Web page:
Killam Memorial Professor of Ecology at the University of Alberta David Schindler holds a deformed white fish caught in Lake Athabasca. 
Two-Jawed mutant fish downstream from Oilsands

learn more: here

21.9.10

Power and Anti-Imperial Anthropology

Below is a recent blog post by Dr. Maximilian Forte, university professor, political anthropologist and general dissident, who has written extensively and critically on the history of anthropology, and has provided much needed commentary on the ridiculous tragedy of the Human Terrain System program run by the U.S military

In this post Max drops some quotes from John Gledhill’s Power and its Disguises, one of my very favorite texts (I keep it front and center on my book shelf) and a great resource for getting a real sense of where political anthropology has been moving the last 10 years or so. He then provides some follow-up commentary and perspective well worth reading.

I suggest you go over to Max’s website and have a look because the man is one of the most cogent and ethically-minded anthropologists working in the field today. Enjoy.
Colonial and Anti-Imperial Anthropology
by Maximilian Forte

The following quotes come from John Gledhill’s Power and its Disguises: Anthropological Perspectives on Politics, 2nd ed. (London: Pluto, 2000).

page 1:
Half a century ago, the subject matter and relevance of political anthropology still seemed relatively easy to define. Under Western colonial regimes, one of the most valuable kinds of knowledge which anthropologists could offer to produce was that relating to indigenous systems of law and government. Most colonial governments had opted for systems of indirect rule. Colonial authority was to be mediated through indigenous leaders and the rule of Western law was to legitimate itself through a degree of accommodation to local ‘customs’.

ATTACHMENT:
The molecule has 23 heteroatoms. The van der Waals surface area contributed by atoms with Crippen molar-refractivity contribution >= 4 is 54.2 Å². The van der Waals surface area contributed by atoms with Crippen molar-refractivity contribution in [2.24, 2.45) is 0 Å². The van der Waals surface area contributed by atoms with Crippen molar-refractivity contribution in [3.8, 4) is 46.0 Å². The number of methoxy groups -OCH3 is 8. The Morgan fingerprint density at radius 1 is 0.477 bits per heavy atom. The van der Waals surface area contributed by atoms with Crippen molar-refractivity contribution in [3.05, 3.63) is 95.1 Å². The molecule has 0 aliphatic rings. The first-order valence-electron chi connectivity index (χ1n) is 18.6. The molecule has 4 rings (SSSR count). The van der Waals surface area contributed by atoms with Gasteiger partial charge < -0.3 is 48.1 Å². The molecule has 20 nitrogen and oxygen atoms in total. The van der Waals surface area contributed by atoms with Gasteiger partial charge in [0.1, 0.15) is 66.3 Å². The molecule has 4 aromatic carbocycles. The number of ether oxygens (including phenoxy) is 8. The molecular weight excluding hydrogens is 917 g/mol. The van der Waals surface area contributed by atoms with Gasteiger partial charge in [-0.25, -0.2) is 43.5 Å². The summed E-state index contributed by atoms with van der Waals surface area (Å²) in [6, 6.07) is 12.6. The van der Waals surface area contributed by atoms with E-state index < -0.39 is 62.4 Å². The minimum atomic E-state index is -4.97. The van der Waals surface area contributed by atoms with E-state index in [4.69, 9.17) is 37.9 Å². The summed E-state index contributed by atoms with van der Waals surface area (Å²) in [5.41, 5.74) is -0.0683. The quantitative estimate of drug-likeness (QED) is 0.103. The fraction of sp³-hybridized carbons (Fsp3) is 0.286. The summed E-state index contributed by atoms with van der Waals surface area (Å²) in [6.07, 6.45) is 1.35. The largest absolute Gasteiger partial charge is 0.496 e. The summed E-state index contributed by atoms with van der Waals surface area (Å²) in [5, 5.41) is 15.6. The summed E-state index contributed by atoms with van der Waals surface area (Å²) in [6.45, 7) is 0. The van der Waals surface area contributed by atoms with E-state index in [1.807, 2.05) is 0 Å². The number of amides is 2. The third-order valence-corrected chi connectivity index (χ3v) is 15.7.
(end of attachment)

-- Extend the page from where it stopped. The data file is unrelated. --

In the last analysis, however, the laws and authority of the colonizers were pre-eminent. Anthropologists in the twentieth century found themselves in the same position as clerics in the Spanish-American Empire at the dawn of European global expansion. The authorities were interested in witchcraft accusations and blood feuds with a view to stamping out what was not acceptable to European ‘civilization’. Yet there were some areas of indigenous practice, such as customary law on property rights, which colonial regimes sought to manipulate for their own ends, and might even codify as law recognized by the colonial state. This bureaucratic restructuring of indigenous ‘traditions’ and socia1 organization was generally carried out within a framework of European preconceptions, giving anthropologists an opportunity to offer their services in the cause of making colonial administration work.

A particularly intractable problem for the colonial regimes was that of finding persons who could play the role of authority figures in areas where state-less or ‘acephalous’ societies predominated.
page 3:
…the critical strands of an anthropological approach to politics were not those that became hegemonic in the discipline in the period after 1940. This was the date when the British structural-functionalists established ‘political anthropology’ as a formalized sub-field.

…most of the profession did display ‘willingness to serve’. More significantly, the analyses of mainstream academic anthropology, in both Britain and the United States, proved incapable of confronting the fact that its object of study was a world structured by Western colonial expansion and capitalist imperialism in a systematic way.
pages 3-4: